Questions About Oils: smell, color, shelf life

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I’d like to start a practical discussion about what certain oils that are common to soapers (on this forum atleast), but not common to all kitchens, should smell or look like so we can judge the quality of things we’re using but aren’t familiar with. I hope this isn’t too vague a topic to start a thread about.

Castor oil: Mine has a medium-light yellow/green color, but I’ve seen reddish orange, and completely clear castor oil for sale too. The refined stuff atleast doesn’t smell like much of anything to me. Has anyone actually come across rancid castor oil? I googled “castor oil shelf life” with a bunch of sites saying 1-2 years, but I’ve had a small bottle in the cupboard from 5-10 years that looks and smells the same as ever. Anyone ever try mixing rosemary extract/oleoresin in it?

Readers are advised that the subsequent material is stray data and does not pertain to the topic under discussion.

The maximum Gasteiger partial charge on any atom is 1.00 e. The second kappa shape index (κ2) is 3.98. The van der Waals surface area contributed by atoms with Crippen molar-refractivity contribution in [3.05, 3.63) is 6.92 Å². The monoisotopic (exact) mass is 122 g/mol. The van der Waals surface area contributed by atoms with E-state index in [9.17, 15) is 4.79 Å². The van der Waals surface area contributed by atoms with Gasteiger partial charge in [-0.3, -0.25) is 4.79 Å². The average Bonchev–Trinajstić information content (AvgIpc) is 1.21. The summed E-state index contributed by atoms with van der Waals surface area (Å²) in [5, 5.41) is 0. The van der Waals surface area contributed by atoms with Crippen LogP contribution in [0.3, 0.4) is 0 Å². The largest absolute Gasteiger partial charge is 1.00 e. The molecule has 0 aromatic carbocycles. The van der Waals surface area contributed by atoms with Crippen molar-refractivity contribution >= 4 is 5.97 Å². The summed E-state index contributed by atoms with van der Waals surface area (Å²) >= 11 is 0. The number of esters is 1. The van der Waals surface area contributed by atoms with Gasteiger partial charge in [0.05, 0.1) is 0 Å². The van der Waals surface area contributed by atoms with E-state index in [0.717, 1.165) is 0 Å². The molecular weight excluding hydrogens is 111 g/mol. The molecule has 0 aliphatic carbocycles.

Shea butter: refined vs unrefined are like two different things. I have a tiny jar that says refined through refining earth that has dry/waxy texture with a warm greyish color and a mild scent, not particularly good or bad. Another jar of unrefined shea butter is a grainy, oily, bright yellow with a sharp, fruity/tart scent that I can’t really decide if it’s offputting for soap or not. I don’t mind it but I like all sorts of things 🤷‍♀️. Anyone have experience tempering grainy butters to make lotion bars? Do you need to temper it to prevent graininess in cold process soap?

I’ll edit this a bit later with some photos :).
 
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earlene

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I’d like to start a practical discussion about what certain oils that are common to soapers (on this forum atleast), but not common to all kitchens, should smell or look like so we can judge the quality of things we’re using but aren’t familiar with. I hope this isn’t too vague a topic to start a thread about.